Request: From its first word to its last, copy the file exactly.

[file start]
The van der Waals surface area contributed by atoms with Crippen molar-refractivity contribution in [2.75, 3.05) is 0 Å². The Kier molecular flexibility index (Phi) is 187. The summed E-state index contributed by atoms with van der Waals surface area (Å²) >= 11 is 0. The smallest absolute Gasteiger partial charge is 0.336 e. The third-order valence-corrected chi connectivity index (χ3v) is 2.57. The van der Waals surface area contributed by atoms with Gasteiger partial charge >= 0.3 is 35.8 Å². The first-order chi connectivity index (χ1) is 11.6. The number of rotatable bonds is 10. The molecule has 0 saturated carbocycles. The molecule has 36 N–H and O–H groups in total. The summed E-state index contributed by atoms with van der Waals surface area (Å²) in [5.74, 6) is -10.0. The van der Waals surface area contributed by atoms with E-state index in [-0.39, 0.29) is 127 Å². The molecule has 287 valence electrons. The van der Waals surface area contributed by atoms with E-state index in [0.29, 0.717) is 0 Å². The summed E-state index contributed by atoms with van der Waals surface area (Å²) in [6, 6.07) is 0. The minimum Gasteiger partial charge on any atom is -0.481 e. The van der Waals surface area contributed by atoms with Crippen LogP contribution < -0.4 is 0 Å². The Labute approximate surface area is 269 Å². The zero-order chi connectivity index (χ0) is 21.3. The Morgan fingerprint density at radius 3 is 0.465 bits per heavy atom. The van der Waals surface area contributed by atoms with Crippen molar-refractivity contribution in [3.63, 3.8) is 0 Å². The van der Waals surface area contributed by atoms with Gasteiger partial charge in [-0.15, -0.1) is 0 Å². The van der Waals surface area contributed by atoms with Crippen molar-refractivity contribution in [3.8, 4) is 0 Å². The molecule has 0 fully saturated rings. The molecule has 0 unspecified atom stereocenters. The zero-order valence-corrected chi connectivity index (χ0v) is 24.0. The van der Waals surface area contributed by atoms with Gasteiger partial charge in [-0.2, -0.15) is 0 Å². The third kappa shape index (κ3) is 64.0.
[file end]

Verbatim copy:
The van der Waals surface area contributed by atoms with Crippen molar-refractivity contribution in [2.75, 3.05) is 0 Å². The Kier molecular flexibility index (Phi) is 187. The summed E-state index contributed by atoms with van der Waals surface area (Å²) >= 11 is 0. The smallest absolute Gasteiger partial charge is 0.336 e. The third-order valence-corrected chi connectivity index (χ3v) is 2.57. The van der Waals surface area contributed by atoms with Gasteiger partial charge >= 0.3 is 35.8 Å². The first-order chi connectivity index (χ1) is 11.6. The number of rotatable bonds is 10. The molecule has 0 saturated carbocycles. The molecule has 36 N–H and O–H groups in total. The summed E-state index contributed by atoms with van der Waals surface area (Å²) in [5.74, 6) is -10.0. The van der Waals surface area contributed by atoms with E-state index in [-0.39, 0.29) is 127 Å². The molecule has 287 valence electrons. The van der Waals surface area contributed by atoms with E-state index in [0.29, 0.717) is 0 Å². The summed E-state index contributed by atoms with van der Waals surface area (Å²) in [6, 6.07) is 0. The minimum Gasteiger partial charge on any atom is -0.481 e. The van der Waals surface area contributed by atoms with Crippen LogP contribution < -0.4 is 0 Å². The Labute approximate surface area is 269 Å². The zero-order chi connectivity index (χ0) is 21.3. The Morgan fingerprint density at radius 3 is 0.465 bits per heavy atom. The van der Waals surface area contributed by atoms with Crippen molar-refractivity contribution in [3.63, 3.8) is 0 Å². The van der Waals surface area contributed by atoms with Gasteiger partial charge in [-0.15, -0.1) is 0 Å². The van der Waals surface area contributed by atoms with Crippen molar-refractivity contribution in [3.8, 4) is 0 Å². The molecule has 0 fully saturated rings. The molecule has 0 unspecified atom stereocenters. The zero-order valence-corrected chi connectivity index (χ0v) is 24.0. The van der Waals surface area contributed by atoms with Gasteiger partial charge in [-0.2, -0.15) is 0 Å². The third kappa shape index (κ3) is 64.0.